Monday, July 27, 2009

News Flash: Obama Might Not Be The First Jewish President After All (Updated)

During Obama's presidential campaign, Alan Solow, an attorney and philanthropist and Obama supporter since Obama's first race for the Illinois Senate referred to Obama as the “first Jewish president.”

Oh, Solow also happens to be the recently elected chairman of the Conference of Presidents of Major American Jewish Organizations.

I wrote about this in my post Does AIPAC Now Represent Obama's Interests Too?, noting at the time that a number of other high-profile defenders of Israel also happened to be Obama supporters.

But things started to change in May:

As tension builds between the new Obama administration in Washington and the new Netanyahu government in Jerusalem, two of President Obama’s closest Jewish allies may find themselves increasingly in the middle.

Lee Rosenberg, who campaigned on behalf of Obama, was confirmed as president-elect of the American Israel Public Affairs Committee at its recent national conference. And Alan Solow, an early Obama supporter, was recently elected chairman of the Conference of Presidents of Major American Jewish Organizations.

And now Solow has signed his name to the following:

STATEMENT BY CONFERENCE OF PRESIDENTS CHAIRMAN ALAN SOLOW AND EXECUTIVE VICE CHAIRMAN MALCOLM HOENLEIN ON ISSUES RAISED REGARDING CONSTRUCTION IN JERUSALEM

New York, July 21, 2009 … The Conference of Presidents of Major American Jewish Organizations has long advocated and supported the unity of Jerusalem, the capital of the State of Israel. As such, we believe that legal construction by residents of the city should be allowed as long as it is in keeping with the standards and requirements of the municipality and the national government. We find disturbing the objections raised to the proposed construction of residential units on property that was legally purchased and approved by the appropriate authorities. The area in question houses major Israeli governmental agencies, including the national police headquarters. The United States has in the past and recently raised objections to the removal of illegal structures built by Arabs in eastern Jerusalem even though they were built in violation of zoning and other requirements often on usurped land. In addition to the Jewish housing, the project called for apartment units for Arabs as well.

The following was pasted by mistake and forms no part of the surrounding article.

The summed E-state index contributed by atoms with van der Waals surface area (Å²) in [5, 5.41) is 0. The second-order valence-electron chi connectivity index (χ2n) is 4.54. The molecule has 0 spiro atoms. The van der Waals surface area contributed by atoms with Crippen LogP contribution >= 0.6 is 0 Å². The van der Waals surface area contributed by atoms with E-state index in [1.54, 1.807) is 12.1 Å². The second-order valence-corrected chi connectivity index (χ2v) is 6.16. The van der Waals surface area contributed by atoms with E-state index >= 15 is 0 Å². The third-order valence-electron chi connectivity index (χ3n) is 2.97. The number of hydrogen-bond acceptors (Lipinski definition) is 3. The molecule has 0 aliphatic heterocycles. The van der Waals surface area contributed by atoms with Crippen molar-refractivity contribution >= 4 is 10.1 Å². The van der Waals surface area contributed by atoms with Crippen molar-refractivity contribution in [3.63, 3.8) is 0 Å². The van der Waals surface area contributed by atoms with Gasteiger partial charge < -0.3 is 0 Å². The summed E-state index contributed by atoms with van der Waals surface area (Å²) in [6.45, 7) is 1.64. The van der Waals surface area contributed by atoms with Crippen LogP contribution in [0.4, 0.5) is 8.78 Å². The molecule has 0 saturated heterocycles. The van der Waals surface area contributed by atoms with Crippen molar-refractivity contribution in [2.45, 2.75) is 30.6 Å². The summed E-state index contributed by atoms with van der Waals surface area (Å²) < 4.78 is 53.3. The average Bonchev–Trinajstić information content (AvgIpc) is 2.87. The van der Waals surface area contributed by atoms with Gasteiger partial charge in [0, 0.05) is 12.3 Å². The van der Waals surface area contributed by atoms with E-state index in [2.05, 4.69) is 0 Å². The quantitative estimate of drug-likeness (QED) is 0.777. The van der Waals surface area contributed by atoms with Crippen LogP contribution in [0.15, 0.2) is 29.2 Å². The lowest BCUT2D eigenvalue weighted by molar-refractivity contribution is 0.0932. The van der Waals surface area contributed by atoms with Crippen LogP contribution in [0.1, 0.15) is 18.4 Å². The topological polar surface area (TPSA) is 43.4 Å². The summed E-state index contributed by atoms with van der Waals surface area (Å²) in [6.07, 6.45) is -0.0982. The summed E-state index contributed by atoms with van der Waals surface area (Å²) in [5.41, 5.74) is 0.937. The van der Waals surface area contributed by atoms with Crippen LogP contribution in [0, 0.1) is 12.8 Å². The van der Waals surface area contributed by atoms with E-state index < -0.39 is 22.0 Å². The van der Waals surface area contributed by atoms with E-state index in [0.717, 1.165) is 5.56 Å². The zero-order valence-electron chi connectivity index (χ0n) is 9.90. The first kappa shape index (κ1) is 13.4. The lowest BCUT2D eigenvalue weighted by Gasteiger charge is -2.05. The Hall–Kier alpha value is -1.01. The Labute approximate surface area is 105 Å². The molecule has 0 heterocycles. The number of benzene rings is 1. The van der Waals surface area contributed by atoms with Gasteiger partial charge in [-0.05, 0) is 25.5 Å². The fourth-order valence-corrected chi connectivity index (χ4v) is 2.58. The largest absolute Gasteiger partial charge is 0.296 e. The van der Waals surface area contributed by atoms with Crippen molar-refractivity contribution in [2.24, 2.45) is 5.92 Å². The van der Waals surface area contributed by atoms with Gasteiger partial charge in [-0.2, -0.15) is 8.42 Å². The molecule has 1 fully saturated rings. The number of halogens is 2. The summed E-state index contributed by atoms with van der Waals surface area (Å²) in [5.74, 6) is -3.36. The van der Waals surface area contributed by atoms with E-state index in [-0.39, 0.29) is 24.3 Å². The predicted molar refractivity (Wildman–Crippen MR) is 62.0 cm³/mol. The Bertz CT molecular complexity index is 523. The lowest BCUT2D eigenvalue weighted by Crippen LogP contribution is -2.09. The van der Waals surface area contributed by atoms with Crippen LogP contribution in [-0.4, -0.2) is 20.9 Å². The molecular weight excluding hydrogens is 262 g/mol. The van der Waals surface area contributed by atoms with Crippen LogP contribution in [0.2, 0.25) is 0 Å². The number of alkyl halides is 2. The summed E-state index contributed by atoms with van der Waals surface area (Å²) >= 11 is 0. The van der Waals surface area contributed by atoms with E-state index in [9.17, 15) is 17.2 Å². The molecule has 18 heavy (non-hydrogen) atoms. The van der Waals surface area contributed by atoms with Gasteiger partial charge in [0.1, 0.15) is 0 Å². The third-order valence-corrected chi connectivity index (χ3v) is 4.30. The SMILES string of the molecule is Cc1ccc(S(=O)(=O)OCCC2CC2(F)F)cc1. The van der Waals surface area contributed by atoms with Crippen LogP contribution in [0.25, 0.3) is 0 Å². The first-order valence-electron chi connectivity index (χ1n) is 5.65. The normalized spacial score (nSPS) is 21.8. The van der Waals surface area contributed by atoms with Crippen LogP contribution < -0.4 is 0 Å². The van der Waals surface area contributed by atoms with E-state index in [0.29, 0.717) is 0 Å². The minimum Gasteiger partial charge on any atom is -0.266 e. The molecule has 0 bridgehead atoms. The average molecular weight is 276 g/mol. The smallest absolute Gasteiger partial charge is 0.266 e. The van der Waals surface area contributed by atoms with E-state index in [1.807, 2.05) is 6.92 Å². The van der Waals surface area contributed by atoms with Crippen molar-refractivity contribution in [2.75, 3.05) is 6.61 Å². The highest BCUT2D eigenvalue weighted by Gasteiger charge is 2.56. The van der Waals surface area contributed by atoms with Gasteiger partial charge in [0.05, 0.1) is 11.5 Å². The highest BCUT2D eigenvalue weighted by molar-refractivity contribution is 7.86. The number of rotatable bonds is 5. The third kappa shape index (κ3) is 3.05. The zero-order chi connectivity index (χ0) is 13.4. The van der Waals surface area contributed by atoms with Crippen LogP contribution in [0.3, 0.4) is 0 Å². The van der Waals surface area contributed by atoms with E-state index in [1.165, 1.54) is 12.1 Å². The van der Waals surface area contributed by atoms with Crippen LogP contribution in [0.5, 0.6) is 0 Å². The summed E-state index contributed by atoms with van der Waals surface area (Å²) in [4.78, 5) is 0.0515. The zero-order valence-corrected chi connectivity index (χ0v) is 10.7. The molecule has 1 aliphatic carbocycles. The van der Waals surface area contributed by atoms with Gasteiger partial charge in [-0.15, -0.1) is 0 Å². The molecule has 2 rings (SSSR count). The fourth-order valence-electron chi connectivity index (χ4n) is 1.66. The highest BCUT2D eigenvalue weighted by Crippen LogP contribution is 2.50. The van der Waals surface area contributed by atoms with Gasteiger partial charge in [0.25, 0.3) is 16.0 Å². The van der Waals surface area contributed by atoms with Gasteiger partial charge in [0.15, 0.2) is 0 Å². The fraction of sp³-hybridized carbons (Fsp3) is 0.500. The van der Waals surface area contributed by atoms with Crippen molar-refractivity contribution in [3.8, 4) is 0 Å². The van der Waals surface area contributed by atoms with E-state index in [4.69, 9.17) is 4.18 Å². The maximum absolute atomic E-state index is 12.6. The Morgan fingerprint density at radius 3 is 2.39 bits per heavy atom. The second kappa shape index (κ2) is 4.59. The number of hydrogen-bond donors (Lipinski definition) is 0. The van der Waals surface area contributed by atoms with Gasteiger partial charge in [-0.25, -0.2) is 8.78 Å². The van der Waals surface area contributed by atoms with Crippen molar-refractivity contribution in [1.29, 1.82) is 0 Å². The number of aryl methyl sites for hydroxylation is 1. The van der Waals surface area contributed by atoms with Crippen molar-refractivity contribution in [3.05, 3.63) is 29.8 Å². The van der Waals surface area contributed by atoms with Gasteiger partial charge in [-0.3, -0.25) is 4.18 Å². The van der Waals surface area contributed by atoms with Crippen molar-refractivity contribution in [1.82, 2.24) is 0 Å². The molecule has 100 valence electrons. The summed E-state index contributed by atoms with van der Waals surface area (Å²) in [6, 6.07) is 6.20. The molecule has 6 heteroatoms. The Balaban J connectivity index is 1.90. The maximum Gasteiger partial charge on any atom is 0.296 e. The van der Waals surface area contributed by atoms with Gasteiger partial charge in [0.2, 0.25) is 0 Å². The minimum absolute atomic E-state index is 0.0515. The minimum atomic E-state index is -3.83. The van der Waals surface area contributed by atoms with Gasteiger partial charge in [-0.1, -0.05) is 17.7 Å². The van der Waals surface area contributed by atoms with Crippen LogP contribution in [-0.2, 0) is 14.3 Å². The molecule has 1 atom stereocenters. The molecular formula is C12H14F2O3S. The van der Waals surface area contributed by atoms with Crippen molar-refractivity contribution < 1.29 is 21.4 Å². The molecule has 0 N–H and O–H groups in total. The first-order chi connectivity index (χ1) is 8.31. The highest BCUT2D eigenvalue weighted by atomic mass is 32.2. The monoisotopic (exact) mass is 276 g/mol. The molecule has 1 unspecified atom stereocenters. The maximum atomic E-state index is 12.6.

It is particularly significant that the structure in question formerly was the house of the infamous Mufti of Jerusalem Haj Amin al-Husseni who spent the war years in Berlin as a close ally of Hitler, aiding and abetting the Nazi extermination of Jews. He was also linked to the 1929 massacre in Hebron and other acts of incitement that resulted in deaths and destruction in what was then Palestine. There has been an expressed desire by some Palestinians to preserve the building as a tribute to Husseini.

As a united city, Jerusalem’s Jewish and Arab residents should be permitted to reside wherever legal and security requirements allow. Hundreds of Arab families have moved into Jewish neighborhoods of Jerusalem and the same right should be accorded to Jewish residents in live where they choose in Jerusalem. To do otherwise would undermine and prejudge the status of the city.